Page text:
http://www.perlmonks.org?node_id=1159611


in reply to Re^2: Importing Data and Exporting Data Issues
in thread Importing Data and Exporting Data Issues

Good answers. Mind you, that does show a degree of unwarranted laziness in cleaning up your code for posting! In fact, if you'd cleaned up your code you quite likely would have fixed the problem.

However, to continue the lesson lets see what the code might look like if you follow the advice. Consider:

#!/usr/bin/perl use strict; use warnings; my $inputData = <<IN; 1 2 3 4 5 6 7 8 9 10 IN open my $fIn, '<', \$inputData; chomp (my @lines = <$fIn>); printf "Average: %.2f\n", average(@lines); printf "Largest: %d\n", largest(@lines); sub average { my $sum = 0; $sum += $_ for @_; return $sum / @_; } sub largest { my $max = shift @_; for my $value (@lines) { $max = $value if $value > $max; } return $max; }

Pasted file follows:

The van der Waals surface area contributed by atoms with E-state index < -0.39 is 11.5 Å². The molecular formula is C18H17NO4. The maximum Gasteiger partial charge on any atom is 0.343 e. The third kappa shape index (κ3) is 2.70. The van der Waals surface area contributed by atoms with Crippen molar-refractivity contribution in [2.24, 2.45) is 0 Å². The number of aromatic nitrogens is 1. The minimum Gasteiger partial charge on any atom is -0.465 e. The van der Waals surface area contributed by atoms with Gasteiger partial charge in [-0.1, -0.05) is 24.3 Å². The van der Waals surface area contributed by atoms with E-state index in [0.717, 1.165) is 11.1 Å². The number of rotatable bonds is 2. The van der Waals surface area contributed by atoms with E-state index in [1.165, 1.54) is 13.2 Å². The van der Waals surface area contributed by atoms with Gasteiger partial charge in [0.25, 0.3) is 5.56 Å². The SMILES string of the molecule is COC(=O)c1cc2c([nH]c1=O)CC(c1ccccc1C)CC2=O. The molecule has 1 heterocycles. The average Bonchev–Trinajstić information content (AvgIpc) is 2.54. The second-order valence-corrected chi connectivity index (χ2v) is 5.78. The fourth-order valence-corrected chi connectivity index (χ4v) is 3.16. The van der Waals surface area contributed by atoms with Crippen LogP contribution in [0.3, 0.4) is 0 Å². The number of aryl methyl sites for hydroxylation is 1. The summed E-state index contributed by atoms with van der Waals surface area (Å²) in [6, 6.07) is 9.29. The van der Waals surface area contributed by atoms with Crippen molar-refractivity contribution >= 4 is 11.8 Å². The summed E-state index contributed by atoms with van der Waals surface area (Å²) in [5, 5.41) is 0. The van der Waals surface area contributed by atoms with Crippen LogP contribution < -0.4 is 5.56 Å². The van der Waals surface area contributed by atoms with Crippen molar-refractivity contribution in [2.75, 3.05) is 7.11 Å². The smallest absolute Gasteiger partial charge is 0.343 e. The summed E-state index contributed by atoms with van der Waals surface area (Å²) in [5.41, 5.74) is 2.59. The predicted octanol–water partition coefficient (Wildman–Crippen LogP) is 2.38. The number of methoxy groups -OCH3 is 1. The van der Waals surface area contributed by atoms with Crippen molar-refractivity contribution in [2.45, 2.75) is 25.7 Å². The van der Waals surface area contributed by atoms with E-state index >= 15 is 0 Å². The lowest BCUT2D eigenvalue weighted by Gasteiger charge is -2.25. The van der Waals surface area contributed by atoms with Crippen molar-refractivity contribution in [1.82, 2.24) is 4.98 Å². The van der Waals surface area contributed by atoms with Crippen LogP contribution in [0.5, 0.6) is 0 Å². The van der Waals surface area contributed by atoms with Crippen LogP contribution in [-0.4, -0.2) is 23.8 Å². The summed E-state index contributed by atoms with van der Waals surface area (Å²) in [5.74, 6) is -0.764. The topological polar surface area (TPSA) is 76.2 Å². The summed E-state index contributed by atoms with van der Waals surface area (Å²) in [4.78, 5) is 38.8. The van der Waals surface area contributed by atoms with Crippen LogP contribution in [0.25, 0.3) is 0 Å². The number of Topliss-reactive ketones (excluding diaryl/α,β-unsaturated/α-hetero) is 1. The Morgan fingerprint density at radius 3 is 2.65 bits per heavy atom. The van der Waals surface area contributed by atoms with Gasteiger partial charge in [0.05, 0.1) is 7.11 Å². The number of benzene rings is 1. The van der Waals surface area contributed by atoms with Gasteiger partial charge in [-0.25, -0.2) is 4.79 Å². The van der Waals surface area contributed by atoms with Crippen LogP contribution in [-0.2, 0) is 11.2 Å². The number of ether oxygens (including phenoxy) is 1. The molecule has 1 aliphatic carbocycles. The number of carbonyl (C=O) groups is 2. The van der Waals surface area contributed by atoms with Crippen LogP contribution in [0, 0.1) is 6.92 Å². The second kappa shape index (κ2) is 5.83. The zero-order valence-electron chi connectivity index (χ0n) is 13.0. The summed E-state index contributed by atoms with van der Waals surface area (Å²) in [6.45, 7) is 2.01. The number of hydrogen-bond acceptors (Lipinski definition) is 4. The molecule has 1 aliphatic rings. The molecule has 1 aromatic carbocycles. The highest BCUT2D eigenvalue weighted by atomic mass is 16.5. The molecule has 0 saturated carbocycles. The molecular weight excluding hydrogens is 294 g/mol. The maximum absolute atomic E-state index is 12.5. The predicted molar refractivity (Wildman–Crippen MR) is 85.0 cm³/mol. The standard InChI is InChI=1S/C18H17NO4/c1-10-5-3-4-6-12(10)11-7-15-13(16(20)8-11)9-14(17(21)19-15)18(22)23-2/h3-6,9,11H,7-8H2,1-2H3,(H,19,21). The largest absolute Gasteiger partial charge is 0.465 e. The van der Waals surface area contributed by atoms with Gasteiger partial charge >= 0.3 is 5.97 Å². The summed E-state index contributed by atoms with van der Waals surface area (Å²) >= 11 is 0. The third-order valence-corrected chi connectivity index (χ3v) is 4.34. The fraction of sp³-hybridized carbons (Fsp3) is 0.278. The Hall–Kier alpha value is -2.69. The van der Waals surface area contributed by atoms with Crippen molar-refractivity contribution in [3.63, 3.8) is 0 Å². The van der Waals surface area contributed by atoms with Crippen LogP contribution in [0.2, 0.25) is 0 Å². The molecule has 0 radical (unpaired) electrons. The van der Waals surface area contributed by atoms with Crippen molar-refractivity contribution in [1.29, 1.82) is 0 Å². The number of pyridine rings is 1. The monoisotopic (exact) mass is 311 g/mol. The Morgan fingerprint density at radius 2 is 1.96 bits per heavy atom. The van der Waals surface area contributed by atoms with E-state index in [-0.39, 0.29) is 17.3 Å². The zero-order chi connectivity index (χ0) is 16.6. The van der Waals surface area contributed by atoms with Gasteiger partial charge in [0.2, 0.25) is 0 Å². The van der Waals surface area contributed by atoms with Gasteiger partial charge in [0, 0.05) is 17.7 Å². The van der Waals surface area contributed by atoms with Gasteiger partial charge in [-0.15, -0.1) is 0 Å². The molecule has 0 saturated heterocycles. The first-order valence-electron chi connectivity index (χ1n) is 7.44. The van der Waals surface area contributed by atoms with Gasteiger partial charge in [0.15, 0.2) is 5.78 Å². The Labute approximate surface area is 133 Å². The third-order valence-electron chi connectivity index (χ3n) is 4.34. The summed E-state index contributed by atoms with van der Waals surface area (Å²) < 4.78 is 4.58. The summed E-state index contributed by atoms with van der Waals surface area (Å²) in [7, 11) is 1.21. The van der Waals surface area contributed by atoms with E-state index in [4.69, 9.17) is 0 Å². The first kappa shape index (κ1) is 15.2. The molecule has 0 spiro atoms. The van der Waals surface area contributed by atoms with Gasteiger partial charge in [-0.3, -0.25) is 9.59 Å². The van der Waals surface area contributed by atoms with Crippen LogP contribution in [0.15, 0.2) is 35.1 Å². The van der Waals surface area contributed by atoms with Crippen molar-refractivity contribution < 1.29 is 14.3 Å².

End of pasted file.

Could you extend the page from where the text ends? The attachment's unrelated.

Prints:

Average: 5.50 Largest: 10

Note that I've stripped out the code dealing with getting a file name, validating it and reading a file from disk. Instead I "open" a string as a file. That gives me a quick test framework so I can easily make changes to the code and test them.

$fIn is a lexical file handle (variables declared with my are lexical). Lexical file handles have the advantage that strict can better check their usage so you have fewer issues with misspelled file handle identifiers. When lexical file handles go out of scope (execution leaves the block the variable was declared in) the file is closed so you mostly avoid files remaining open too long if you forget a close. Aside from that lexical file handles work pretty much the same.

Note that we declare @lines where we assign content to it and we don't need $avg at all.

Premature optimization is the root of all job security